Until next time, friends. xo, ani

Pizza Margherita with Cauliflower Crust
Most cauliflower crust recipes I researched have you toss out the core and use only the florets. Since a lot of the nutrients are in the core, I keep most of it, trimming away and tossing only the ends that are closest to the leaves. 

Makes (1) 10-inch round pizza


For the sauce: 
⅓ cup tomato sauce
1 heaping teaspoon tomato paste
1small garlic clove, run through a garlic press or finely minced
¼ teaspoon onion powder
pinch kosher salt, or to taste
pinch ground black pepper, or to taste

For the crust: 
1 medium to large cauliflower, trimmed and cut into chunks
½ cup finely shredded mozzarella
⅓ cup finely grated Parmesan
⅓ cup cashew meal (homemade or Trader Joe's, which is what I used)
1 organic free range extra large egg
½ teaspoon sea salt
1 teaspoon Italian seasoning
½ teaspoon ground sage
¼ teaspoon turmeric (for color and it's good for diabetics)
1 large garlic clove, run through a garlic press or finely minced
olive oil cooking spray

For the toppings:
⅓ to ½ cup shredded mozzarella ( I prefer the ½ cup, personally because, cheese!)
1 medium organic vine ripened tomato, thinly sliced
sea salt and ground pepper, to taste
8-10 basil leaves, hand torn
extra virgin olive oil, to taste


Preheat oven to 450 degrees F.

Make the sauce: Stir together the sauce ingredients in a small bowl; set aside.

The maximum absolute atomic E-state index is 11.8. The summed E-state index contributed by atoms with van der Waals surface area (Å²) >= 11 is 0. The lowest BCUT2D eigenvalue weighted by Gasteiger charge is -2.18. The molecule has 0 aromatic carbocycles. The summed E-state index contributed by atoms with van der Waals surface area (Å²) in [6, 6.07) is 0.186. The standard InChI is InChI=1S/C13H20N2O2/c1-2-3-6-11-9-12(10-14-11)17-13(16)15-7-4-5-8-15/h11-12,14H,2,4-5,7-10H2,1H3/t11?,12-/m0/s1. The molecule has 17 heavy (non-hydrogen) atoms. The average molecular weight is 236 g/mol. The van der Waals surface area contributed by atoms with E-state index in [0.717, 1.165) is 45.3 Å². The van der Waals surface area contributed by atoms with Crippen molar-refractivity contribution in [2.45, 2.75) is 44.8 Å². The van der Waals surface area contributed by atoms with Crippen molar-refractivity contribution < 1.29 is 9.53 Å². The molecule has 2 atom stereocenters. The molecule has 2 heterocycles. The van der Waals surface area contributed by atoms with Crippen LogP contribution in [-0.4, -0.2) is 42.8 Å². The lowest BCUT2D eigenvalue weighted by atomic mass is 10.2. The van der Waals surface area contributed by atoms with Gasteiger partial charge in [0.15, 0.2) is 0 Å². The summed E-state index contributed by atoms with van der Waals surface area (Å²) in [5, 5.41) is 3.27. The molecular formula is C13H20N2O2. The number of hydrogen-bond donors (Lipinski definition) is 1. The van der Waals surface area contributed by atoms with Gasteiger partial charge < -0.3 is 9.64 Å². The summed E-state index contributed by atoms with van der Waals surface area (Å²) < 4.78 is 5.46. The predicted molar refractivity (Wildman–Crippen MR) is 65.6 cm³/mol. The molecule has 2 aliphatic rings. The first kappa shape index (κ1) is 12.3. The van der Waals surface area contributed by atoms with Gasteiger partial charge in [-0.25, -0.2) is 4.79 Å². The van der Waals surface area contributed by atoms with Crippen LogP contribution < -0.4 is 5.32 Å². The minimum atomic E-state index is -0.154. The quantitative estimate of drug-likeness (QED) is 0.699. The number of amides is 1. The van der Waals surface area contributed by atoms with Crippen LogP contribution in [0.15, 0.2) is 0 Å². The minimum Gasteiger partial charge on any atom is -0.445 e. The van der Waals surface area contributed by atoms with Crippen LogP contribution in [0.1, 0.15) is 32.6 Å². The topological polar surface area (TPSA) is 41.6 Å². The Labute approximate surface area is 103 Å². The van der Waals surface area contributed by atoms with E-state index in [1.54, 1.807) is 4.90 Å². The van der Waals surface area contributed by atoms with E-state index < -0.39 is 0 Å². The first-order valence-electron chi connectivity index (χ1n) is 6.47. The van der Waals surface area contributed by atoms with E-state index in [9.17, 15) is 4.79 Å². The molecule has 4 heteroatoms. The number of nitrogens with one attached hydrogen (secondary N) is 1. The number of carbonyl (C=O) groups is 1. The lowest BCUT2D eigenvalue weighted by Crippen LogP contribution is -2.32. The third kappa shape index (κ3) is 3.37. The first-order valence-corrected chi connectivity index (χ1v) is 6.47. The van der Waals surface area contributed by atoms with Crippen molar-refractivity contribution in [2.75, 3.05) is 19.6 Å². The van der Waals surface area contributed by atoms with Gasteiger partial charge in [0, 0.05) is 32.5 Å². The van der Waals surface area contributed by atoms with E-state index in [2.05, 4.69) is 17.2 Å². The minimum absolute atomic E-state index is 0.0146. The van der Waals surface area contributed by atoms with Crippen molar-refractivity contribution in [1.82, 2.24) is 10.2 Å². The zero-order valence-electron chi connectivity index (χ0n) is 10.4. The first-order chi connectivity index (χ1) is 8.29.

Make the crust: Pulse cauliflower in food processor with the s-blade until finely ground. Remove cauliflower to a microwave-safe bowl; microwave for 3 minutes, stir and cook an additional 2 minutes. Spread out onto a rimmed baking sheet for 5 minutes to cool down enough to handle. Pile cauliflower into the center of a tea towel or doubled-up cheesecloth; twist tightly and squeeze to remove as much water as possible. The drier the cauliflower is, the better your crust will be. So when you think you've gotten out all the water, massage the ball, then squeeze some more. You should get about 1 cup of water from a head of cooked cauliflower. Place squeezed cauliflower into a bowl; add the rest of the ingredients and mix by hand until thoroughly combined then knead until it holds the shape of a smooth ball of "dough". 

Line a rimmed baking sheet with parchment paper. Spray the paper with olive oil spray. Place the dough in the center and flatten into a 10-inch round circle, coaxing the edges smooth and slightly higher to form a lip for the "crust". Bake for 12-14 minutes until the edges start to get golden brown. Remove from oven.

To assemble: Spread the tomato slices on a cutting board and season with salt an pepper; set aside. Evenly spread the tomato sauce onto the crust, leaving the raised lip sauce-free. Sprinkle the cheese over the sauce. Distribute the tomato slices around the pizza. Place pie under a broiler for 3-5 minutes or until cheese is melting and toppings are just turning golden brown. Remove from oven and allow to rest for 5 to 8 minutes before slicing. 

Crust adapted from Gimme Delicious Food and


  1. Can I come over for dinner? I like that you don't waste much of the cauliflower by using the core too. I am pinning this and if I come across cashew meal while at the grocery store, then the gods are telling me to pull up this recipe and use it! Hope to see you at a SDFB social before the year ends!